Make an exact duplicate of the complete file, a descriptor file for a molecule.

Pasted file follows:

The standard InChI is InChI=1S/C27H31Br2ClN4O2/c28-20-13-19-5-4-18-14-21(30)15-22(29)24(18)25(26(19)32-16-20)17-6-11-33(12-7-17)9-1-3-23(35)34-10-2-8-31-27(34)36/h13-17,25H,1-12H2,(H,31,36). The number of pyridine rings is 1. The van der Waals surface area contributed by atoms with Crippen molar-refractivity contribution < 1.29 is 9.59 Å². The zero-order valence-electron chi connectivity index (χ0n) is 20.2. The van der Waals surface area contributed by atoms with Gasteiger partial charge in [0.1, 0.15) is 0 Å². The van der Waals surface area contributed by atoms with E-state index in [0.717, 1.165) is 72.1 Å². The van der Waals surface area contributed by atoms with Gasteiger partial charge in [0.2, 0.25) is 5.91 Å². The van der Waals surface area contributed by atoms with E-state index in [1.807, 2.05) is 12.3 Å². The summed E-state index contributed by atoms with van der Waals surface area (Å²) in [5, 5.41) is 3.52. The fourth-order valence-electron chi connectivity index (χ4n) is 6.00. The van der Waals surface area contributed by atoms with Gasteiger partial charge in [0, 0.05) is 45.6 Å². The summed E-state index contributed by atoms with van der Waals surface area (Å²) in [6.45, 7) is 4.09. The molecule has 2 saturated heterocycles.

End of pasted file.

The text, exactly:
The standard InChI is InChI=1S/C27H31Br2ClN4O2/c28-20-13-19-5-4-18-14-21(30)15-22(29)24(18)25(26(19)32-16-20)17-6-11-33(12-7-17)9-1-3-23(35)34-10-2-8-31-27(34)36/h13-17,25H,1-12H2,(H,31,36). The number of pyridine rings is 1. The van der Waals surface area contributed by atoms with Crippen molar-refractivity contribution < 1.29 is 9.59 Å². The zero-order valence-electron chi connectivity index (χ0n) is 20.2. The van der Waals surface area contributed by atoms with Gasteiger partial charge in [0.1, 0.15) is 0 Å². The van der Waals surface area contributed by atoms with E-state index in [0.717, 1.165) is 72.1 Å². The van der Waals surface area contributed by atoms with Gasteiger partial charge in [0.2, 0.25) is 5.91 Å². The van der Waals surface area contributed by atoms with E-state index in [1.807, 2.05) is 12.3 Å². The summed E-state index contributed by atoms with van der Waals surface area (Å²) in [5, 5.41) is 3.52. The fourth-order valence-electron chi connectivity index (χ4n) is 6.00. The van der Waals surface area contributed by atoms with Gasteiger partial charge in [0, 0.05) is 45.6 Å². The summed E-state index contributed by atoms with van der Waals surface area (Å²) in [6.45, 7) is 4.09. The molecule has 2 saturated heterocycles.